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To Santa Maria de Montserrat Abbey and Sant Jeroni
9:43 am Fresh from the airport, I head to El Raval, a once rough neighborhood undergoing a cultural renaissance, and to Nomad, the best of Barcelona’s new small-batch coffee shops. El Raval is strewn with politically charged street art; secession is on the brain here in Catalonia’s capital. I make like a local and power up with a cafe amb llet, Catalan for café con leche. Cómo se dice Brexit?
Barcelonians have begun lunch with a local aperitivo, sweet vermouth, for more than a century. The ritual even has its own catchphrase: Fem vermut—“Let’s get a vermouth.” But this isn’t your grandmother’s nectar. At Morro Fi, a vermouth bar in a former garage, the house label is sweet without being sickly and pairs perfectly with spicy olives. Then kick it old school at Quimet & Quimet, a tiny tapas joint in the hood called El Poble Sec. The same family has run it for generations. When I ask the mother-daughter team behind the counter why it’s so popular, the daughter deadpans: “Por nosotras.” Because of us. It also may have to do with their delicious sardine canapés.
Holy illumination: Sun beams stream through stained-glass windows, lighting up the Sagrada Família’s airy interior.
Vintage Goes Vogue
Born to Eat 4:20 pm
Check in to Casa Bonay, an old-is-new hotel in Dreta de l’Eixample, a traditionally quiet neighborhood now abuzz with energy. Bonay is that perfect mix of something borrowed and something blue-chip. The 1869 building was renovated in 2015—courtesy of Brooklyn-based design ﬁrm Studio Tack—but its soul remains intact, as do the glorious mosaic-tile ﬂoors. The lobby features a pop-up bookshop (note the vintage editions of Aldous Huxley novels) and coﬀee from hipster roaster Satan’s Coﬀee Corner. I try to nap but can’t, so I head to the rooftop bar to down a local beer, Estrella Damm. As in, damn, that’s refreshing.
It’s a 20-minute stroll to Cal Pep, a tapas eatery nestled in the narrow streets of the historic Born district, home to the 14th-century Gothic basilica Santa Maria del Mar. Cal Pep has just 21 stools and is so brightly lit, one could perform surgery on the bar. Tell the server what you want to spend, then watch plates arrive. Razor clams are cooked to perfection. And don’t be shy: Use the bread to mop up the sauce on your plate of mussels in sizzling garlic.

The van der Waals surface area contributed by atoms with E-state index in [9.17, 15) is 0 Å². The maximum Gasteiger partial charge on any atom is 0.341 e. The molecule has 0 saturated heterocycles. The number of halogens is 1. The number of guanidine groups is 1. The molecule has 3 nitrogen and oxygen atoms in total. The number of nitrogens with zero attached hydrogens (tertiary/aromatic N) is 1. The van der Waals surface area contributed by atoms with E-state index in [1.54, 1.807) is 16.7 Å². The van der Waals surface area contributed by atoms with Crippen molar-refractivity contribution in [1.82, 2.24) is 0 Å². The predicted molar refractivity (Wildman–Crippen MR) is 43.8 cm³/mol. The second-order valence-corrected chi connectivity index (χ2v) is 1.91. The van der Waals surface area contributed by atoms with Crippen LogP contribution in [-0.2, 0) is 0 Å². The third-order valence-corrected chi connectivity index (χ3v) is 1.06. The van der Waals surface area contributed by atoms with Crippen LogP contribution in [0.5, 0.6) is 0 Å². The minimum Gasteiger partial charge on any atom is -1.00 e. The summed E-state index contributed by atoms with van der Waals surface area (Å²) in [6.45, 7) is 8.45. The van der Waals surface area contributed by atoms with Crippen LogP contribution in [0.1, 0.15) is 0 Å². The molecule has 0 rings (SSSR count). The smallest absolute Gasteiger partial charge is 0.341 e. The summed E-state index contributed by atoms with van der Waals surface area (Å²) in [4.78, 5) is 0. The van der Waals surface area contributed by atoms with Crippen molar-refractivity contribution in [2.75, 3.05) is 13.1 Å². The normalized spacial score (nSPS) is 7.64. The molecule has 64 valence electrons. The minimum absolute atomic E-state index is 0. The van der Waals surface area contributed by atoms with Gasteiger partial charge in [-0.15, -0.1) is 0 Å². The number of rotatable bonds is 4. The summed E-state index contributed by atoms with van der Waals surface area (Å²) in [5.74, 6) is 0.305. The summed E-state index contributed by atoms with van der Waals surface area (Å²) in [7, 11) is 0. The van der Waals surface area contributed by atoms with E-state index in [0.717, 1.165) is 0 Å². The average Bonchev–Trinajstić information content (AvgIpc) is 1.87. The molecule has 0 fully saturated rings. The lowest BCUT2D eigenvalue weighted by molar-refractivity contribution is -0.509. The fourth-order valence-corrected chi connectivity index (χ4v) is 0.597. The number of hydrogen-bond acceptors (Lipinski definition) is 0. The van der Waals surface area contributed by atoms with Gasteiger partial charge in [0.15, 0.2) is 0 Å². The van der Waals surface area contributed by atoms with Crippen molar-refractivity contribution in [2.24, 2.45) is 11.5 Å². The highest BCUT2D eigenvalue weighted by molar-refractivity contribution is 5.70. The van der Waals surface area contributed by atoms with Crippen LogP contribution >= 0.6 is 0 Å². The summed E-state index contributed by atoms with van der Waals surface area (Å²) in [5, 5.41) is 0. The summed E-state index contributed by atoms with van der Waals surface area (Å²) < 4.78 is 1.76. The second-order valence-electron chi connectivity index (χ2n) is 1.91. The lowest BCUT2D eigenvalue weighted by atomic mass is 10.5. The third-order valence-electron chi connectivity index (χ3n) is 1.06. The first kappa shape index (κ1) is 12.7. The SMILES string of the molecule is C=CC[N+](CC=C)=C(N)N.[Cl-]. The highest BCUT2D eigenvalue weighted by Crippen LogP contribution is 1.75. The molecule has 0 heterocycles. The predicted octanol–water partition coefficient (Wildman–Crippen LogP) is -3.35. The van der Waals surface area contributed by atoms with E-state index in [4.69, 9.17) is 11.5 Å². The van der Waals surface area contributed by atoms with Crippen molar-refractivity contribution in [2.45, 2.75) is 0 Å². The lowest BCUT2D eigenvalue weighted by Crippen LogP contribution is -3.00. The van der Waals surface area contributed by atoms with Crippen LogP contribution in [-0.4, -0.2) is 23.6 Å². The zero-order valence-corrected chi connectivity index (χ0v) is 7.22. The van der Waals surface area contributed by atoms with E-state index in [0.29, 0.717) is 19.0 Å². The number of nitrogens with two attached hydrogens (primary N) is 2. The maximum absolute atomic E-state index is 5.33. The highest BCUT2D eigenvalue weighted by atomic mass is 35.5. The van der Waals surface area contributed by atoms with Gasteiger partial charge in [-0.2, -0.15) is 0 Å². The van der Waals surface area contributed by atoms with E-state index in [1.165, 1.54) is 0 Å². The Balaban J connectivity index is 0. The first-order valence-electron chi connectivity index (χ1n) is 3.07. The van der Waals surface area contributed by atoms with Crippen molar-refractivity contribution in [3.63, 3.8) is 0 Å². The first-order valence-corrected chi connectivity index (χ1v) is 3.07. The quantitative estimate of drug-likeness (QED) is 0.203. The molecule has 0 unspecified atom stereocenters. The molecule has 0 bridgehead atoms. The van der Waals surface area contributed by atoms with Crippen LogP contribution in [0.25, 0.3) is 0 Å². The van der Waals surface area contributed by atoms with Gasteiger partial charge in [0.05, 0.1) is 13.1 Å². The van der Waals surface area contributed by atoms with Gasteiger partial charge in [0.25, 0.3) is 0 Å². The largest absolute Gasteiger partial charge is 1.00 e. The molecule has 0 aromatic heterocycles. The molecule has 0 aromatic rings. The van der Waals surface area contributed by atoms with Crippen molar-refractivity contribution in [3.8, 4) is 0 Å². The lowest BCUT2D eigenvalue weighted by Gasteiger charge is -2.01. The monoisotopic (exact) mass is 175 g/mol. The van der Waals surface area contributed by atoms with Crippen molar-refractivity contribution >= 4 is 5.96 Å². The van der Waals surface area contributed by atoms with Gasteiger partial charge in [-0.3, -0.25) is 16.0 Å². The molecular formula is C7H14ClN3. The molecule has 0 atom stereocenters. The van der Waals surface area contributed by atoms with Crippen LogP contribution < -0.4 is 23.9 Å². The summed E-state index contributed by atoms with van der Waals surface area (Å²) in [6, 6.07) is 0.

Down the block from Cal Pep sits the sandwich shop Paradiso. At least that’s what it looks like from the outside. Step in and ignore the two men making sandwiches; to their left is a large refrigerator door. Open it to find Barcelona’s newest speakeasy, a dimly lit temple of craft cocktails where handsome bartenders make drinks such as the Great Gatsby, a blend of amaro and whisky served under a glass dome into which a cloud of smoke is piped. Spooky tasty.
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Fresh seafood tops a pan of paella. A couple sneaks a beso in the old Barri GĂ˛tic quarter.
DAY T WO
Day-Trippin’ 8:30 am I board a van for Santa Maria de Montserrat Abbey, an 11th-century sanctuary installed in the side of the Montserrat range 35 miles northwest of Barcelona, where, legend has it, the Holy Grail was hidden. Today Montserrat is better known for UFO sightings. Seriously. Believers gather here on the 11th day of every month to spot E.T. (Videos of supposed extraterrestrial activity are all over YouTube.) When I ask Oscar Bardaji, the abbey’s press director and manager of its radio station, to explain the E.T. activity, he strains for an explanation. My Spanish is only mediocre, but I’m pretty sure he said, “The day after a UFO sighting we always find a lot of beer cans.”
Climb Every Mountain Above the abbey looms Sant Jeroni, a 4,000-foot-high peak strewn with curvaceous rock formations that have earned their own nicknames (Elephant, Bishop’s Tummy) and famously inspired Gaudí. I ride the funicular to the top, where guide Ricard Fernández explains that hermits once lived in these mountains— before, lore has it, they feuded with abbey monks. It seems all history is soap opera.